From the Bronze Age to present day, the role of women continues to evolve on many different levels. This continuing evolution is evident in Homer's prolific poems the Illiad and the Odyssey, Whether mortal or immortal, caregiver or monster, the women in each tale played various important roles as each story is set within the timeframe of the Trojan War. .
We first look at Hera, Zeus" wife and Queen of the Gods. Headstrong but very connving, she plays a strong role in the ongoing war and often went above her husband on their many disagreements. Like many women of her time and present day, she was not afraid to truly stand on her own. Along with her daughter Aethna, she works against the Trojans and despises them with a passion. A key evidence of this is in Book 1 of the Illiad when she uses Athena to appear before Achilles as he prepares to kill Agamennon, the Achaen commander. She uses Aethna to "check" the rage of Achilles. Next, we look at The Godness of Wisdom, Athena. Headstrong like her mother, Athena was the nurturing voice of reason but also very passionate in her hatred of the Trojans. When she appears before Achilles, she tells him "I come to check your rage if only you will yield"[Norton 125]. Through her words, she was able to prevent Achilles from physically killing Agamennon, however she did encourage Achilles to hurl insults in lieu of the former. Like her mother, Athena held key roles in their roles as Goddesses-they served as catalysts in partially determining several key functions, including death and peace. .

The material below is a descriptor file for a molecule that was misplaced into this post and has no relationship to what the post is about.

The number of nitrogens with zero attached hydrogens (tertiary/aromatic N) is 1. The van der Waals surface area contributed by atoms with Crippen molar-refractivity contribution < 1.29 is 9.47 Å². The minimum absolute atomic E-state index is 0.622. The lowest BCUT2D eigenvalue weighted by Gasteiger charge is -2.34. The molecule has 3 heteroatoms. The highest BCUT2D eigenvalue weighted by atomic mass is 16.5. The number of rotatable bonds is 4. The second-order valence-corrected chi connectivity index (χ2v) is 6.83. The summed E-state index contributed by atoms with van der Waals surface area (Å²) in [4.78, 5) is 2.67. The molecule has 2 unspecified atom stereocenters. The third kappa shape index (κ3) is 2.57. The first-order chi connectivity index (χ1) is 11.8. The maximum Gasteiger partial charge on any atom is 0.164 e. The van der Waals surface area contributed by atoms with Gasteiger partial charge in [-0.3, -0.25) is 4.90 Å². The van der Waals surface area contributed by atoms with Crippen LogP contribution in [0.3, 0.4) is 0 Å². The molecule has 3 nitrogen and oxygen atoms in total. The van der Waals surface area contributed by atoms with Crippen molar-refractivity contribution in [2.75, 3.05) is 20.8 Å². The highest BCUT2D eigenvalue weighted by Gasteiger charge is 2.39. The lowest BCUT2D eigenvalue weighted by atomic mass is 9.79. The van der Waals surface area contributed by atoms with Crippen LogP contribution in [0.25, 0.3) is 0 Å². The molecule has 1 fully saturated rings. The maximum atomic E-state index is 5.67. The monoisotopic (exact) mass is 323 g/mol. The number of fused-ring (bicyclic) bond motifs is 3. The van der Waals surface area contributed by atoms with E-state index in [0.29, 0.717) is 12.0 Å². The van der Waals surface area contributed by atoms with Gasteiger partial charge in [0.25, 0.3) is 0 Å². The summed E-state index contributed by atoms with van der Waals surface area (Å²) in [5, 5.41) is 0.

The women of these tales also display an element that continues to lie in many women today: a very strong maternal instinct. This element lies within Aphrodite and Thetis, mothers to Aenas and Achilles, respectively. In each of the relationships, the bond that each mother-son pair shares is evident. Athena also portrays this element when she protects Mealnus from the shooting arrow shot by Pandrus.